Kiado-Ryu Karate

Jun 18, 2018 - Feature of the Week Kiado-Ryu Principle

Competence Creates Confidence

Kiado-Ryu Principle #12

From The Black Belt Book of Life: Secrets of a Martial Arts Master.

Action and reaction;
Cause and consequence.
It is no mystery that
Competence Creates Confidence.

Reason’s whole pleasure, all the joys of sense,
Lie in three words—Health, Peace, and Competence.

Alexander Pope Essay on Man

Nothing creates confidence more than competence. Telling someone they’re good at something, giving them pats on the back, kisses on the cheek, big hugs and positive words of how great they are don’t, nor can’t, build true confidence. Only competence creates confidence.

Suppose a martial arts instructor, instead of teaching his students the skills, techniques and mindset of self-defense, simply tells his students they are good, gives them mantras to repeat, concepts to think about, a kind word, a pat on the back, a diploma of rank stating they are this or that belt designation, and then a smile of good will as they leave the studio. What can this possibly do to create any semblance of confidence? Not only does it do nothing to help insure the individual’s self-defense capability, it does great harm because the student may potentially acquire a false sense of his abilities which could easily get him injured or worse. The name of the game for any competent martial arts instructor is to create competence in his students. This is done by giving them skills first and kudos second if they’re deserved. Skills before kudos. This should be the mantric basis of the principle competence creates confidence. When we give kudos before skills, we weaken the individual and potentially disable him from defending his life if need be.

True story. One aspect of women’s self-defense training at the Karate Institute of America is, when in public, to always be aware of “who’s watching you?” In simple terms, be aware of your environment and don’t assume a Pollyanna approach to life by being overly and illogically optimistic or being an ostrich with its head buried in the sand, thinking that if you can’t see danger, it won’t affect you. The Pollyanna-Ostrich syndrome is a recipe for disaster. Look around. Take note of where you are. Don’t assume you’re not being watched, surveilled or targeted and that you need no defenses. The sad truth of this world is that we must always be aware and prepared to defend ourselves or our loved ones if need be. This is not paradise. It would be a mistake to believe it is.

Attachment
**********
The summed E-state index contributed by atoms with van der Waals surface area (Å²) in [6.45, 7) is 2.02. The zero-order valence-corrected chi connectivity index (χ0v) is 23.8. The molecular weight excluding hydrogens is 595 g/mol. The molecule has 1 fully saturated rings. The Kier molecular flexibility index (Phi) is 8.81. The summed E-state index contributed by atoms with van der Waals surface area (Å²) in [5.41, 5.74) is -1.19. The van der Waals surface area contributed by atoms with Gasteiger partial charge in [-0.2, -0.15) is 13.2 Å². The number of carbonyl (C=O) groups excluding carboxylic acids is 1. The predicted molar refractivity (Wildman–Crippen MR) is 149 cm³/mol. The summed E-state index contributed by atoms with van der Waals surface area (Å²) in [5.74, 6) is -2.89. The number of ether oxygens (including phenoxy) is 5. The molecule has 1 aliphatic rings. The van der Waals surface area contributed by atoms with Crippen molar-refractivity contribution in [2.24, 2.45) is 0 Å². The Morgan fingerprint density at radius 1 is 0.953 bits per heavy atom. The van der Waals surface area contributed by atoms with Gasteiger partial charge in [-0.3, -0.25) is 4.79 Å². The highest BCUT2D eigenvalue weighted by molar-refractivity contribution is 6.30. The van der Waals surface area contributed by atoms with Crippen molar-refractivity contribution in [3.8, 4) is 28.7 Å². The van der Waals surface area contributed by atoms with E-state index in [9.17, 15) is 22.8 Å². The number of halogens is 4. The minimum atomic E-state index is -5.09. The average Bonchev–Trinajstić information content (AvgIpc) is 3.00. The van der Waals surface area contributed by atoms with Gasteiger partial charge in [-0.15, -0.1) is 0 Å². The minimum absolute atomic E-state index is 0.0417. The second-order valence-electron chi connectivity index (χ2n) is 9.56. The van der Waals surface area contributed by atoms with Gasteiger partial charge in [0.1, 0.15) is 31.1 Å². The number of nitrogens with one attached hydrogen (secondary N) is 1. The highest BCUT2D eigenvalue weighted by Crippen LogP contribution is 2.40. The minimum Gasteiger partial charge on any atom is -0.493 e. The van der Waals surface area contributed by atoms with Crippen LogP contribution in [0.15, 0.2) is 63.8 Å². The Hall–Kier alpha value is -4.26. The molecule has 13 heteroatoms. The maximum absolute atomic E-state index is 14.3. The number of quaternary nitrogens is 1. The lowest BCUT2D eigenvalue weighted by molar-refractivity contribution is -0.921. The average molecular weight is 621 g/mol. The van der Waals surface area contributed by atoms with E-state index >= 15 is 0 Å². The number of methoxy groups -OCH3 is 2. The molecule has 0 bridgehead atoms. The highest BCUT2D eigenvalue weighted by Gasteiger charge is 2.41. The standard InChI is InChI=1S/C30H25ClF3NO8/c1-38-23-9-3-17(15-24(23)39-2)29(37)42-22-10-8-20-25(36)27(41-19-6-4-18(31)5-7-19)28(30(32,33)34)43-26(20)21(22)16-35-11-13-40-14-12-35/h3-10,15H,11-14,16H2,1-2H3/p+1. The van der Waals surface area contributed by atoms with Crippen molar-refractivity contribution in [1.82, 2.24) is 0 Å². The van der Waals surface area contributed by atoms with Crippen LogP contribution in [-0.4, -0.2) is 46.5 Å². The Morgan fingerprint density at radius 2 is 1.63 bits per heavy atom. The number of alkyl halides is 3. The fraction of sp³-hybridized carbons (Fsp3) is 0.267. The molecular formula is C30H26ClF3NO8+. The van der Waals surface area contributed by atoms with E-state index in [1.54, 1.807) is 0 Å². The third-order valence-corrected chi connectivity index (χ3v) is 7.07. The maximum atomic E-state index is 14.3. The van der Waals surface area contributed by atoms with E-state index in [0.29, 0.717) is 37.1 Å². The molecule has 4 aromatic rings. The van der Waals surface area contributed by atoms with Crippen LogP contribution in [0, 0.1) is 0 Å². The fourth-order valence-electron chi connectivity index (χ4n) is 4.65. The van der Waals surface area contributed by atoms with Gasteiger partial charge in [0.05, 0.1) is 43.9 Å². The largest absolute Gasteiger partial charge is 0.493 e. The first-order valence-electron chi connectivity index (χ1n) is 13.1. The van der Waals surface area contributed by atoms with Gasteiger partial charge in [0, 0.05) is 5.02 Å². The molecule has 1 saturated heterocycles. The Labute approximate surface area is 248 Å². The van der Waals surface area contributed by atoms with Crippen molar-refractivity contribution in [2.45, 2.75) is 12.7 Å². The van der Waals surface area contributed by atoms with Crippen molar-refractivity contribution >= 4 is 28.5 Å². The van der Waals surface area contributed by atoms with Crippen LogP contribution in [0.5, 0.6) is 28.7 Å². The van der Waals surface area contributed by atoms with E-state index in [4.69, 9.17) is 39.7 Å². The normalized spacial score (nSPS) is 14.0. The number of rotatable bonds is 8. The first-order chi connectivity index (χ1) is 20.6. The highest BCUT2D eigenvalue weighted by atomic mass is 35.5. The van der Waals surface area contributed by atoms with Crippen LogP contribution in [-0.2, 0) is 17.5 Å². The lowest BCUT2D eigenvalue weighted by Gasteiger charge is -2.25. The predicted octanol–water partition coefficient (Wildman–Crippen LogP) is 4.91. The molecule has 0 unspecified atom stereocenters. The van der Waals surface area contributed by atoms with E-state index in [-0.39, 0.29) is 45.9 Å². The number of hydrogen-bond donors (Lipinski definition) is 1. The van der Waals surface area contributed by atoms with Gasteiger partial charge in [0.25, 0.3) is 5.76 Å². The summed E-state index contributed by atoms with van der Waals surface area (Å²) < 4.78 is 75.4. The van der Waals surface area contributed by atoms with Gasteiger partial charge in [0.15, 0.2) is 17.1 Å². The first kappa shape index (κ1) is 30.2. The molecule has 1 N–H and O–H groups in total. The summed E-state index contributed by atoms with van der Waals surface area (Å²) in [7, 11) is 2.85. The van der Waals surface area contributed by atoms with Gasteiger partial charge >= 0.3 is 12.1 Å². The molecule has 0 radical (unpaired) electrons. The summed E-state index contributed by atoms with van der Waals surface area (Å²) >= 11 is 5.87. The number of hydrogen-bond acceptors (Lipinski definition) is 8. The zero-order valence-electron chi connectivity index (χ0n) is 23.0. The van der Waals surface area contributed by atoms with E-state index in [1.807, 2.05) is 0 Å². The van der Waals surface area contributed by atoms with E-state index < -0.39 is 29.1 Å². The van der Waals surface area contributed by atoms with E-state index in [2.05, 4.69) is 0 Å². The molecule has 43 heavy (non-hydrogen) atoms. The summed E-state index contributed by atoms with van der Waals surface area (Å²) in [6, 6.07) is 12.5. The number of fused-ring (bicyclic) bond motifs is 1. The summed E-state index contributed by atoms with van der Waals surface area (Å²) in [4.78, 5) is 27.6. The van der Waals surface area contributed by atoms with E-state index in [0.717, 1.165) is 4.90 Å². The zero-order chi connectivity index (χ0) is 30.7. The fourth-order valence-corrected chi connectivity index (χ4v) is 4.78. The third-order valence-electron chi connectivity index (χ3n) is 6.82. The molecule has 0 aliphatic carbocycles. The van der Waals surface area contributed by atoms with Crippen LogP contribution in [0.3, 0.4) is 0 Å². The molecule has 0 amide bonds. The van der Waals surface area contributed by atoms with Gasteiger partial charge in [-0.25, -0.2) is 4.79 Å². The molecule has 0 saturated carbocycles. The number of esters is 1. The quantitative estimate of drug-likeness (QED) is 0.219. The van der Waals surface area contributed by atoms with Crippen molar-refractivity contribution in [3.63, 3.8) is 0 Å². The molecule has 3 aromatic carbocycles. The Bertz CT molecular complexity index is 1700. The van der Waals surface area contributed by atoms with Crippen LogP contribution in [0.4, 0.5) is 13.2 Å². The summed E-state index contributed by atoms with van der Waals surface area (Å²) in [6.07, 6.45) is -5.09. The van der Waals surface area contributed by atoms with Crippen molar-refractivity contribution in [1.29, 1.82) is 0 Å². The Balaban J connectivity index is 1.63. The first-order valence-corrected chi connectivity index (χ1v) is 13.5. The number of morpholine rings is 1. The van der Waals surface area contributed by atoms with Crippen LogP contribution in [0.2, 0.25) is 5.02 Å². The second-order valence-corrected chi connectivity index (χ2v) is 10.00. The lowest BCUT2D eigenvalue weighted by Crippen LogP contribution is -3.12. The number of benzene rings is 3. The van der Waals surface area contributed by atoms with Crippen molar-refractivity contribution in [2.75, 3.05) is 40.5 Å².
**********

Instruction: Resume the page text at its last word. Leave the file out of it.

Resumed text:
As destiny would have it, two weeks after this particular workshop, one of the ladies was in a grocery store. Having been schooled in the principle, “Who’s watching you?”, she noticed a man kept watching and following her wherever she went. She’d go down an isle, he would follow. She’d go down another isle, he’d follow suit. When she went to the checkout counter, so did he. When she exited the store, got in her car and drove away, he followed in his car. Noticing she was being stalked, she drove right to the nearest police station and her would-be assailant drove on, never to be seen again.

What saved this woman was her awareness, her competence in managing her life on a daily basis. Her training protected her, as all training is designed to do. It was this competence that gave her the confidence to handle the situation. By her own admission, before the workshop she went about her day without an awareness of her environment. What could have happened had she not been aware of her surroundings and watching out for who was possibly watching her? Thank God she’ll never know, and kudos to her for taking a few hours to invest in not just her well-being, but her life.

The bottom line in all this is that when we have skill, we have confidence. We don’t acquire confidence by being skill-less. In whatever we do in life, if we want confidence and the joy and peace that come with it, we must expend the time, effort and possibly money to create the competence insuring that confidence, which in turn, as in the case of this woman, could well save our life.